FiveThirtyEight has been tracking endorsements throughout the Democratic primary. There have been more than 150 of these so far, out of the fairly broad universe of potential endorsers that we’re monitoring. But most endorsements don’t make national news.
Tuesday night was an exception — probably the first time all cycle that an endorsement has led the news cycle. Just as the fourth debate was concluding, reports surfaced that at least two of the four members of the “The Squad,” a group of first-term congresswomen who are outspokenly on the left of their party and often critique their party’s leadership, would be endorsing Bernie Sanders. Specifically, Rep. Ilhan Omar of Minnesota has already officially announced her endorsement of Sanders, and Rep. Alexandia Ocasio-Cortez of New York will reportedly endorse Sanders at a rally in Queens this weekend. (Contrary to earlier reports, Rep. Rashida Tlaib of Michigan has not yet officially endorsed Sanders. A fourth member of “The Squad,” Rep. Ayanna Pressley of Massachusetts, has no imminent plans to endorse Sanders or anyone else.)
I have quite a few thoughts about this, which partly go to how I think Sanders’s campaign, and Elizabeth Warren’s, are going overall. If you want a takeaway headline, though, it’s basically that this is the kind of thing I’d want to see more of from Sanders. In other words, it’s good news for him, but it will be better news for him to the extent it presages a more coalition-oriented approach to running a campaign, which includes building alliances with diverse groups of voters and winning endorsements in an effort to expand his coalition. If, on the other hand, it signals a desire by Sanders to provoke an establishment vs. anti-establishment confrontation with Warren, I’m not sure that’s as helpful to him. OK, here we go: Nine quick-ish thoughts about the AOC and Omar endorsements of Sanders:
1. There’s reason to think endorsements matter. Historically, endorsements have been a good predictor of presidential primary outcomes, often rivaling early polls for how well they anticipate how the vote will eventually turn out. The theory behind the importance of endorsements, as perhaps best articulated in the book “The Party Decides”, has come under attack in recent years, mostly because Donald Trump’s nomination in 2016 despite a lack of support from Republican endorsers was a poor data point for the theory (to put it kindly). In addition, some Democrats who received a number of endorsements earlier this year, such as Amy Klobuchar and Cory Booker, have not yet gained much traction in the polls. Nonetheless, the theory has a fairly good long-term track record. Incidentally, the theory is not necessarily that the endorsements directly influence voters — for instance, that a voter says to herself “Senator Such-and-Such is endorsing Governor So-and-So; guess I’m going to vote for So-and-So!”. (Although, an endorser with as high a profile as Ocasio-Cortez could be an exception.) Rather, it’s that endorsements are a proxy for support from “party elites,” and that party elites’ preferences tend to be a leading indicator of voter preferences.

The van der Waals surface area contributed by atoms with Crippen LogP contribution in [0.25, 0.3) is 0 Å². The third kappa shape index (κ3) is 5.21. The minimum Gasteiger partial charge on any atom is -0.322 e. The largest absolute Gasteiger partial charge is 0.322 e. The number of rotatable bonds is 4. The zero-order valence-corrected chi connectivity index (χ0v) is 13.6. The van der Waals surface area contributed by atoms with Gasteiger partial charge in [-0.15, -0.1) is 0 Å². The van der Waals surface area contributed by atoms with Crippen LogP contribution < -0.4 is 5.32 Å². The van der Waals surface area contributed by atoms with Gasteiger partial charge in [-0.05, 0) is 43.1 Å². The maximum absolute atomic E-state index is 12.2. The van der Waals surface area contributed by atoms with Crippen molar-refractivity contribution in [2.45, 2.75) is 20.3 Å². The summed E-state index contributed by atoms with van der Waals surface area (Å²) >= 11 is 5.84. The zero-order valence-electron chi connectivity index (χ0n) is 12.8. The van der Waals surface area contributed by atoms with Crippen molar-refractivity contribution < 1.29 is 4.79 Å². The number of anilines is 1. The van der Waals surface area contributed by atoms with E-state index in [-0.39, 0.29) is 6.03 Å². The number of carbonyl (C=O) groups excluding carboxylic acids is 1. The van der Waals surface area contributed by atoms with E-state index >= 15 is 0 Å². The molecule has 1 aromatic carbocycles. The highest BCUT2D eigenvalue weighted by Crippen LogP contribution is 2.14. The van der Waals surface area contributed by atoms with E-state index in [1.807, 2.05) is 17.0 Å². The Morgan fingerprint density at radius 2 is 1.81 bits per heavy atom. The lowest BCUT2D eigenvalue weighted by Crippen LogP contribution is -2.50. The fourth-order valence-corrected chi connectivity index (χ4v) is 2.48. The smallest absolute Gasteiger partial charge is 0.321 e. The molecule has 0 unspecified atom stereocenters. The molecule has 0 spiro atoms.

2. But endorsements matter more when they cross ideological lines — and these ones were more predictable for Sanders. Imagine that, rather than AOC and Omar, West Virginia Sen. Joe Manchin had endorsed Sanders on Tuesday night. That would have been quite surprising, given that Manchin is fairly conservative while Sanders calls himself a democratic socialist. It would have sent a signal, however, that Sanders’s populism could resonate beyond his left-leaning base. Ocasio-Cortez and Omar, by contrast, are more in line with Sanders’s current base, being both quite left-of-center and quick to rebuke the Democratic Party establishment. Those sorts of endorsements matter less, according to “The Party Decides.”
3. The timing was smart for Sanders, and will help to fend off the media narrative that his chances are fading. This is a very pundit-y type of observation, so I’ll be brief. But dropping these endorsements after a fairly strong debate for Sanders1 — and after concerns about the long-term viability of his campaign following his heart attack — strikes me as smart. It could contribute toward a “Bernie comeback!” narrative, especially if Sanders gets a boost in post-debate polls.
4. This is going to intensify intra-left fighting. Want a fairly safe prediction? The primary is going to get nastier. In my read of the various Warren vs. Sanders spats, they’re less about who is further to the left per se and more about how to achieve change, with Warren wanting to work within the Democratic Party and Sanders wanting to upend the Democratic Party and “the system” overall. (To bring about a “political revolution,” as Sanders might say.) One reason I’ve been skeptical about Sanders’s chances of winning the Democratic nomination is that while seeking to upend the system is perfectly valid as a theory of change, it’s a fairly hard way to win a party primary when the party sets the rules, those rules are designed to achieve consensus rather than to reward factional candidates, and voting is restricted in many states to party members. In any event, because Ocasio-Cortez and Omar have a somewhat anti-establishment message — although less so than Sanders himself does — their endorsements are likely to send additional tremors down emerging Sanders-Warren fault lines.
5. “The Squad” is a potential general election liability. A July poll by YouGov found all four members of “The Squad” with negative net favorability ratings among adults nationwide: -17 percentage points for Omar, -16 for Tlaib, -14 for Ocasio-Cortez and -11 for Pressley, although they remain relatively unknown to many voters. (I’d love to cite a wider sample of polls, but I can’t find many others that asked about Omar, Tlaib or Pressley. A number of earlier polls on Ocasio-Cortez found her with negative ratings, however.) They are reasonably popular among Democrats, of course, and Sanders’s objective for now is to win the nomination, not the general election. His campaign has sometimes tried to emphasize his “electability”, however, and these endorsements won’t necessarily be helpful in that respect.